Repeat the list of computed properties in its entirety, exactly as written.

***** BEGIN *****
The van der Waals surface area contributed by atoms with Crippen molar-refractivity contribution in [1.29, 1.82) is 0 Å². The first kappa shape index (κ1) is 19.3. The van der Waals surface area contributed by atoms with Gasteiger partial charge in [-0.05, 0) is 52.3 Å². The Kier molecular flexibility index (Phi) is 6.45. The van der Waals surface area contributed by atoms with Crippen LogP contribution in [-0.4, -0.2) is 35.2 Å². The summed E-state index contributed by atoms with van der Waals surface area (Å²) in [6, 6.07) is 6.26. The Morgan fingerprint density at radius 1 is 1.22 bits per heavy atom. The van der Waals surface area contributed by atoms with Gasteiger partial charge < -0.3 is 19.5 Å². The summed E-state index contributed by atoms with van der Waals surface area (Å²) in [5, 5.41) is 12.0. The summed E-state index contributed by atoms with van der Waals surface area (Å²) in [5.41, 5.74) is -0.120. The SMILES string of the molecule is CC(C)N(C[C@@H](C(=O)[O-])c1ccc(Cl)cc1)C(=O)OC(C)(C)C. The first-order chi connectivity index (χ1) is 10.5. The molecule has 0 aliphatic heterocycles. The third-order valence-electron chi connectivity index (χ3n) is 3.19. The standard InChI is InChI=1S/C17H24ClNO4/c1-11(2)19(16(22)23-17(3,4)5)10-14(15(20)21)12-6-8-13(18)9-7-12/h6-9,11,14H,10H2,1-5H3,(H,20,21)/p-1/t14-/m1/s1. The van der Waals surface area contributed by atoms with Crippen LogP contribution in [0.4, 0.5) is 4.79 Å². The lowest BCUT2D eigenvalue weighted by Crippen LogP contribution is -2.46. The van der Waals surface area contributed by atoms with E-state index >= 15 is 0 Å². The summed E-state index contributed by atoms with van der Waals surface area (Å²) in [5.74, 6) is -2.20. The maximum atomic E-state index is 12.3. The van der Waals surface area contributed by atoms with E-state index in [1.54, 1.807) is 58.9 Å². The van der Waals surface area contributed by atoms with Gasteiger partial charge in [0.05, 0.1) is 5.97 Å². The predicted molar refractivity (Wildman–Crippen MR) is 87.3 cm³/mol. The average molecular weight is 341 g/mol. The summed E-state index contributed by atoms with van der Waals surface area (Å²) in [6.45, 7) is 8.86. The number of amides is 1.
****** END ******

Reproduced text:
The van der Waals surface area contributed by atoms with Crippen molar-refractivity contribution in [1.29, 1.82) is 0 Å². The first kappa shape index (κ1) is 19.3. The van der Waals surface area contributed by atoms with Gasteiger partial charge in [-0.05, 0) is 52.3 Å². The Kier molecular flexibility index (Phi) is 6.45. The van der Waals surface area contributed by atoms with Crippen LogP contribution in [-0.4, -0.2) is 35.2 Å². The summed E-state index contributed by atoms with van der Waals surface area (Å²) in [6, 6.07) is 6.26. The Morgan fingerprint density at radius 1 is 1.22 bits per heavy atom. The van der Waals surface area contributed by atoms with Gasteiger partial charge < -0.3 is 19.5 Å². The summed E-state index contributed by atoms with van der Waals surface area (Å²) in [5, 5.41) is 12.0. The summed E-state index contributed by atoms with van der Waals surface area (Å²) in [5.41, 5.74) is -0.120. The SMILES string of the molecule is CC(C)N(C[C@@H](C(=O)[O-])c1ccc(Cl)cc1)C(=O)OC(C)(C)C. The first-order chi connectivity index (χ1) is 10.5. The molecule has 0 aliphatic heterocycles. The third-order valence-electron chi connectivity index (χ3n) is 3.19. The standard InChI is InChI=1S/C17H24ClNO4/c1-11(2)19(16(22)23-17(3,4)5)10-14(15(20)21)12-6-8-13(18)9-7-12/h6-9,11,14H,10H2,1-5H3,(H,20,21)/p-1/t14-/m1/s1. The van der Waals surface area contributed by atoms with Crippen LogP contribution in [0.4, 0.5) is 4.79 Å². The lowest BCUT2D eigenvalue weighted by Crippen LogP contribution is -2.46. The van der Waals surface area contributed by atoms with E-state index >= 15 is 0 Å². The summed E-state index contributed by atoms with van der Waals surface area (Å²) in [5.74, 6) is -2.20. The maximum atomic E-state index is 12.3. The van der Waals surface area contributed by atoms with E-state index in [1.54, 1.807) is 58.9 Å². The van der Waals surface area contributed by atoms with Gasteiger partial charge in [0.05, 0.1) is 5.97 Å². The predicted molar refractivity (Wildman–Crippen MR) is 87.3 cm³/mol. The average molecular weight is 341 g/mol. The summed E-state index contributed by atoms with van der Waals surface area (Å²) in [6.45, 7) is 8.86. The number of amides is 1.